The recent defeat of the farm bill on the floor of the House of Representatives shows how difficult legislating has become in a polarized Congress. Since the 1960s, agricultural politics has been a largely bipartisan affair. As recently as 2008, it was possible to construct a cross-party coalition in favor of farm legislation; in fact, the 2008 farm bill became law when a two-thirds majority voted to override the veto of President George W. Bush.
Historically, farm bill politics relied on an urban-rural logroll in which farm state lawmakers voted for food stamps in exchange for urban votes on agricultural subsidies. This year’s debate shows how much this has changed. Republican efforts to cut nutrition programs, including passage of an amendment adding strict work requirements as a condition of eligibility, all but assured Democratic opposition. When ultra-conservative Republicans split ranks because they felt these cuts did not go far enough, they effectively killed the bill.
Looking more closely at the vote it is clear that support for the legislation overwhelmingly comes from districts that receive farm subsidies. It has become more and more difficult to attract non-farm state representatives to support agriculture programs. Using data collected by the Environmental Working Group, the median subsidy in districts whose members voted in favor of the bill was $7.8 million in 2012 compared to total subsidies of only $596,800 in districts whose members voted no. This difference is more pronounced when broken down by party. Among the 24 Democrats supporting the bill, the median subsidy was over $14 million compared to only $420,000 in the 172 Democratic districts whose members voted against the bill. The difference among Republicans is a bit less stark: the median subsidy in the 171 GOP districts voting in favor was around $10 million in 2012, compared to $2.5 million in the 62 districts whose members voted against the farm bill.
It is this opposition to the farm bill, even among farm state lawmakers, that is potentially of greatest consequence. Looking at (the log of) subsidies by party and vote on farm bill passage indicates that many members whose districts received sizable government payments still voted no.
One such member is Representative Tim Huelskamp (R-KS) who represents the First Congressional District in Western Kansas. Huelskamp’s district received over $300 million in subsidies in 2012, second only to the at-large district of North Dakota. Although ultra-conservative Huelskamp is something of a renegade (he lost his seat on the House Agriculture Committee in late 2012 after continually running afoul of his party’s leadership), his behavior illustrates how much the Republican Party has changed, and how much farm bill politics has changed. Huelskamp represents the same Kansas district that elected Robert Dole, a central figure in the creation of the Food Stamp Program in the 1960s. In fact, Huelskamp’s departure from the House Agriculture Committee marks the first time since the 1940s that the Kansas First has not had a Representative on the agriculture panel.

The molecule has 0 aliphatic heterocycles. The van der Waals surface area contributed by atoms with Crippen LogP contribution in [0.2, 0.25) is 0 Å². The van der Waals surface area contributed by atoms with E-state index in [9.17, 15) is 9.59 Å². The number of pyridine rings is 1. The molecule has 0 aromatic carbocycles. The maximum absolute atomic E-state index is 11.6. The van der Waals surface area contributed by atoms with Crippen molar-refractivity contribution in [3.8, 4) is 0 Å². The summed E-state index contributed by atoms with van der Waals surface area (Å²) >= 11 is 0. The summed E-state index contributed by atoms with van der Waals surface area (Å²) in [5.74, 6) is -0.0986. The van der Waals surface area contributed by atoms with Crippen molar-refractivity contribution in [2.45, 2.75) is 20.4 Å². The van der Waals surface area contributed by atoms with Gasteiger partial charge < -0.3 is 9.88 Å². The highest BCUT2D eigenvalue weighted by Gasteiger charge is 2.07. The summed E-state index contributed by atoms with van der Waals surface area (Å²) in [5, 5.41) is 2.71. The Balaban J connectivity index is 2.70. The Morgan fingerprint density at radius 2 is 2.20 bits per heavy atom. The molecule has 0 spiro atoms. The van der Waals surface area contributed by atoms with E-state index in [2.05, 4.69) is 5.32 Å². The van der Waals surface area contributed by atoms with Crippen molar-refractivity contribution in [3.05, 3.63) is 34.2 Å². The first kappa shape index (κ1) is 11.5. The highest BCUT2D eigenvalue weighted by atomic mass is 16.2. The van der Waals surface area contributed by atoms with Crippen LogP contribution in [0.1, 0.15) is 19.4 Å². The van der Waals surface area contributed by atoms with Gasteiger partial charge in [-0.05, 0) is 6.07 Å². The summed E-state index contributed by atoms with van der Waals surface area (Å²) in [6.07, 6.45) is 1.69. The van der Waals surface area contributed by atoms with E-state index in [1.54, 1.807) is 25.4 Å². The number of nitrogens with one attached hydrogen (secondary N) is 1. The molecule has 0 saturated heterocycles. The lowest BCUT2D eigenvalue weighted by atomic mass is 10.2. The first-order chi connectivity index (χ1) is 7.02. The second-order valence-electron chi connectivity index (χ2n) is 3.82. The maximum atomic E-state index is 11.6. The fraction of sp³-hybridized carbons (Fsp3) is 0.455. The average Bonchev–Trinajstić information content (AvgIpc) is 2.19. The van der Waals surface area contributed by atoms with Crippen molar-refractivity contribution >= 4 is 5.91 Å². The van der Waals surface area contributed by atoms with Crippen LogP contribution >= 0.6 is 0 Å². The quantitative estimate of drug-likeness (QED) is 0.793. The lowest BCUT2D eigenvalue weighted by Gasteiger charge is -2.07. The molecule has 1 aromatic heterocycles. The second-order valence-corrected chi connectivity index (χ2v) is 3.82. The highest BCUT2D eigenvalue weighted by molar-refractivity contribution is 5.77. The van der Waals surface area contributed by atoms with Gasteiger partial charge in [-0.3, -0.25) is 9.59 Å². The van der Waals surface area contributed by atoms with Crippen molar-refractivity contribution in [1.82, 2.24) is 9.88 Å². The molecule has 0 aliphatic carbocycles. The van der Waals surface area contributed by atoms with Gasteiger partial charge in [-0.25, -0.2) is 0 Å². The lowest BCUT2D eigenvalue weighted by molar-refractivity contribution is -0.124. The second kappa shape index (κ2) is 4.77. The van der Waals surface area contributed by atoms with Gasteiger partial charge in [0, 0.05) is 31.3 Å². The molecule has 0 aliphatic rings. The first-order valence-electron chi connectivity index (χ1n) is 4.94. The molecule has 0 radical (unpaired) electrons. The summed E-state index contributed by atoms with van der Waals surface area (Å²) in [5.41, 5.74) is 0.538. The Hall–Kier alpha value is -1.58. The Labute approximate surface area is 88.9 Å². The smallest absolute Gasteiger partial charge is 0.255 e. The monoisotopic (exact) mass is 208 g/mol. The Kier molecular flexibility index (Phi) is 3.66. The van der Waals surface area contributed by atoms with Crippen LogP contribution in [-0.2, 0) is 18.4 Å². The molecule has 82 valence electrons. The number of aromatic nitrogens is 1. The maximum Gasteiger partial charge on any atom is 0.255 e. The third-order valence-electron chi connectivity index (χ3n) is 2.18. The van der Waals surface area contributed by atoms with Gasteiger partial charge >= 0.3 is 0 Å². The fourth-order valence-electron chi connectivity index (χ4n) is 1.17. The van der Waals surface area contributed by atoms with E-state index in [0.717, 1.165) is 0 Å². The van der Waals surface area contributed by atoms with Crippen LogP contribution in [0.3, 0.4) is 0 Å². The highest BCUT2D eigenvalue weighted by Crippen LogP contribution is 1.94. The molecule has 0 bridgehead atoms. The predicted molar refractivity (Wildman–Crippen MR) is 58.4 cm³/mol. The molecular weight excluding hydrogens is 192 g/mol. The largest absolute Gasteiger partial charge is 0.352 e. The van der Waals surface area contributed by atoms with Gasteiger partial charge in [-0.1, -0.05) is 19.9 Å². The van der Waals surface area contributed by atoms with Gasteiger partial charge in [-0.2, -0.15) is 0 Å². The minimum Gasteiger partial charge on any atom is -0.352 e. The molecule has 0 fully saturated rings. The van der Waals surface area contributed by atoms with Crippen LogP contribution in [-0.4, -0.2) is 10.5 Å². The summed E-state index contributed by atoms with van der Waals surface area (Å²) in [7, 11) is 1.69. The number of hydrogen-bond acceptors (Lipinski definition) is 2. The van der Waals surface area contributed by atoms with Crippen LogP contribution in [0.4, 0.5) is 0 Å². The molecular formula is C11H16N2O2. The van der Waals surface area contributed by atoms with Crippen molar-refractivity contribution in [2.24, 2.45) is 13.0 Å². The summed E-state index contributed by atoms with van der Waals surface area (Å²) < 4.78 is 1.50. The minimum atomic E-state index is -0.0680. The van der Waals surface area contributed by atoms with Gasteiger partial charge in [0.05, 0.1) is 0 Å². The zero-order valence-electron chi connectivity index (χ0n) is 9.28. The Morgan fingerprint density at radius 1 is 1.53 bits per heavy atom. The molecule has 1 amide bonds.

Some farm state Democrats also opposed the bill. Ron Kind’s (D-WI) district received over $57 million in subsidies. However, Kind has criticized farm programs and he introduced an amendment that would have limited the size of crop insurance subsidies to $40,000 per farmer. The amendment failed.
What does the farm bill defeat mean for the future of food and nutrition policy? Two paths are possible. The most likely is that farm state lawmakers will reconstruct the farm bill coalition, perhaps by introducing the Senate version of the bill. The Senate version includes modest cuts to SNAP and therefore would attract more Democratic support. The other option, admittedly less likely, is to pass the commodity title that authorizes farm subsidies separately from the nutrition title that covers SNAP. This option is favored by conservatives such as Paul Ryan, who voted against the farm bill.
Splitting off farm subsidies from nutrition programs would be enormously consequential. In political terms, it would formally tear apart the urban-rural coalition that has been in place since the 1960s. In policy terms it would expose SNAP funding to deep cuts so long as Republicans hold a majority in the House. However, breaking the coalition would also expose farm subsidies to cuts as rural lawmakers could no longer lean on urban members for support. Interestingly, neither side wants to see less money going to its constituents yet this may be what happens as polarized policymaking makes cross-partisan coalitions less stable.